City has lost a pillar Published on: 10-08-2015

The death of Charles Camilleri, aged 60, cast a pall over Valletta yesterday as friends and residents mourned the passing of a gentleman who had given a lot to the capital city.
‘Karmenu’, as Charles was popularly known, served as president of Valletta FC between 2003 and 2007, and, despite his deteriorating health, had remained at the helm of the La Valette Philharmonic Society until he took his last breath on Saturday evening.
Paul Spiteri, the long-serving Valletta FC vice-president who was Camilleri’s right-hand man during the latter’s four-year tenure as club president, described him as a “Valletta pillar”.
“We have lost a pillar,” Spiteri told Times of Malta.
“His death is a huge loss not just for our club but for the entire city because Charles was Valletta through and through.
“He was a very kind person who helped a lot of people as well as churches and other organisations in Valletta.
“He was a true gentleman.”
Camilleri took over the presidency of Valletta FC at a very delicate time for the club.
After leading the club through arguably the most glorious period in its history, including the famous six-trophy haul in season 2000-01, Joe Caruana Curran stepped down from his post as president in 2003.
It was a time when Valletta were beset by serious financial difficulties which forced them to part with most of their established players.
“I was the person who approached Charles Camilleri to become president of Valletta FC,” Spiteri reflected.
“Joe Caruana Curran had just left his post and we were finding it very hard to find people of a certain stature who were willing to take over the presidency.
“It was a very delicate period for our club but Charles didn’t shy away from the challenge.
“During that time Paul Zammit was appointed coach in his first spell with Valletta.
“The club’s financial problems left us with no option but to sell the core of the team that had won so many honours in the previous seasons.
“The objective at the time was to build a new team and try to be as competitive as possible in the Premier League but we knew that we had little chance of challenging for trophies.”
Charles was one of the few persons who had the courage to take over the presidency during a very difficult period for the club
- Gilbert Agius
After four years at the helm of Valletta FC, Camilleri took a backseat in the summer of 2007. He was succeeded by Victor Sciriha, the current president who has restored Valletta FC to their former glory.
Heading a glorious club like Valletta through arguably its most turbulent period was no easy task for Camilleri but, amid all the financial travails, he also had many nice moments to savour.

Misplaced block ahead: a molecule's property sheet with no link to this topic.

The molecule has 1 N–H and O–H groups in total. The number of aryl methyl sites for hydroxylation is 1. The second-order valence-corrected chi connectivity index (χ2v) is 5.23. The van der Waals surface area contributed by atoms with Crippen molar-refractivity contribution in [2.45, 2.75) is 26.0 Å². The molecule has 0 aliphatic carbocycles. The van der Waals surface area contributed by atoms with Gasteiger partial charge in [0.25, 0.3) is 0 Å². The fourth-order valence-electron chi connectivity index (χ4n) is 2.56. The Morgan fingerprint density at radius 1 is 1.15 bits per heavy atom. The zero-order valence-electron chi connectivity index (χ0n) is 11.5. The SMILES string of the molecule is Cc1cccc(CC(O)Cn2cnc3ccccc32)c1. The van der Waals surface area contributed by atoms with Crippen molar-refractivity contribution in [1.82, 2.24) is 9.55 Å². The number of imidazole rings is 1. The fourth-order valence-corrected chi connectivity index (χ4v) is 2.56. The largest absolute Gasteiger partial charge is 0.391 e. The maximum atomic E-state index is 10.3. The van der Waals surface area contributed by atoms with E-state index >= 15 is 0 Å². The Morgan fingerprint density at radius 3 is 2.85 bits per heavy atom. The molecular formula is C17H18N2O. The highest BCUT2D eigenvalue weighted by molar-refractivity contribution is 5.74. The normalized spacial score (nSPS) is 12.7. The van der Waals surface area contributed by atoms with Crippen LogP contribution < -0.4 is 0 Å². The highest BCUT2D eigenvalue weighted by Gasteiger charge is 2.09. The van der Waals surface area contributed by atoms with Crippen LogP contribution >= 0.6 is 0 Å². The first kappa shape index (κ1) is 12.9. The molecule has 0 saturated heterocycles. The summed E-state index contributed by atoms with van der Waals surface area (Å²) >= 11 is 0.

Jogging his memory, Spiteri recalled an episode in 2005 when, in his own words, he had never seen Camilleri happier.
“We were playing against Floriana and Massimo Grima scored a last-gasp winner,” Spiteri reminisced.
“Charles was beaming with joy after the game. He was in seventh heaven as Grima’s goal earned us a dramatic victory in what was a hard-fought derby.”
Gilbert Agius, the former Valletta captain and talisman who now holds the post of assistant to head coach Zammit, hailed Camilleri’s resolve and courage to step forward and lead the club in challenging times.
“First and foremost, I wish to send my condolences to the family of Charles Camilleri,” Agius said.
“Charles was one of the few persons who had the courage to take over presidency during a very difficult period for the club.
“He did everything in his capacity to keep the club in the Premier League despite all the difficulties.
“During his time as president, the club still recruited some important players and coaches. The appointment of Paul Zammit as coach was a sign that Valletta were working to lay solid foundations for the future.”
Many high-profile players sought pastures new in the period 2002-2007 but Camilleri and his fellow committee officials were not prepared to lose Agius who, for many years, was the symbol of Valletta FC.
“I remember having a meeting with Charles as he wanted to keep me at all costs,” Agius recalled.
“The insistence of the committee, especially Charles, was one of the factors why I stayed with Valletta.”
Agius said he had remained in contact with Camilleri during his long illness.
“I spoke to Charles on several occasions in recent months,” Agius said. “We met at the Valletta Awards when Charles was honoured with the Gieh Il-Belt Valletta accolade. He was delighted.
“For me, it was an emotional occasion albeit tinged with sadness.
“I have fond memories of Charles as a man with a great drive and energy to keep Valletta FC where they belonged and seeing him in a wheelchair made me very sad.
“A few months ago, I was part of the Valletta FC delegation that visited Charles at his home and he was very pleased.
“He was a person who never hid his emotions and appreciated even the smallest of gestures.
“I also remember that Charles was the only person connected with the club who came to see me when I was playing for Pisa.”

Source - Times of Malta